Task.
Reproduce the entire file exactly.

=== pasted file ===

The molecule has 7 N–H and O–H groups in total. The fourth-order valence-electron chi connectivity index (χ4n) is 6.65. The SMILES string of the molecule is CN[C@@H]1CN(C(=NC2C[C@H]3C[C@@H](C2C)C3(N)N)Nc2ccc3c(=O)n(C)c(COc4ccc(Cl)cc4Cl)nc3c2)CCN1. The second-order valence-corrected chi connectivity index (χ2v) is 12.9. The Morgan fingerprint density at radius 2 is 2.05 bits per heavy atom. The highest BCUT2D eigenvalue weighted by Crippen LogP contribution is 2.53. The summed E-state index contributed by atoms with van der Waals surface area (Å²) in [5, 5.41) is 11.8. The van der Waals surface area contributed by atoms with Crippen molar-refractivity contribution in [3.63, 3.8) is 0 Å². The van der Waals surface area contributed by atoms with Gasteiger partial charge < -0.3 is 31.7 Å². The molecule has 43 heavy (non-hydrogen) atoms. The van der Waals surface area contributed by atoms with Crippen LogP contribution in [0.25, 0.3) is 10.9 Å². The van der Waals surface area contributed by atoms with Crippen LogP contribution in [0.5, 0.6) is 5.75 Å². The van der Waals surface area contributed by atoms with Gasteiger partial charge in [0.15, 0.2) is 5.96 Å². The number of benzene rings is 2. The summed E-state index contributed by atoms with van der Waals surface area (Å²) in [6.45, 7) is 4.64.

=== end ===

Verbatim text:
The molecule has 7 N–H and O–H groups in total. The fourth-order valence-electron chi connectivity index (χ4n) is 6.65. The SMILES string of the molecule is CN[C@@H]1CN(C(=NC2C[C@H]3C[C@@H](C2C)C3(N)N)Nc2ccc3c(=O)n(C)c(COc4ccc(Cl)cc4Cl)nc3c2)CCN1. The second-order valence-corrected chi connectivity index (χ2v) is 12.9. The Morgan fingerprint density at radius 2 is 2.05 bits per heavy atom. The highest BCUT2D eigenvalue weighted by Crippen LogP contribution is 2.53. The summed E-state index contributed by atoms with van der Waals surface area (Å²) in [5, 5.41) is 11.8. The van der Waals surface area contributed by atoms with Crippen molar-refractivity contribution in [3.63, 3.8) is 0 Å². The van der Waals surface area contributed by atoms with Gasteiger partial charge < -0.3 is 31.7 Å². The molecule has 43 heavy (non-hydrogen) atoms. The van der Waals surface area contributed by atoms with Crippen LogP contribution in [0.25, 0.3) is 10.9 Å². The van der Waals surface area contributed by atoms with Crippen LogP contribution in [0.5, 0.6) is 5.75 Å². The van der Waals surface area contributed by atoms with Gasteiger partial charge in [0.15, 0.2) is 5.96 Å². The number of benzene rings is 2. The summed E-state index contributed by atoms with van der Waals surface area (Å²) in [6.45, 7) is 4.64.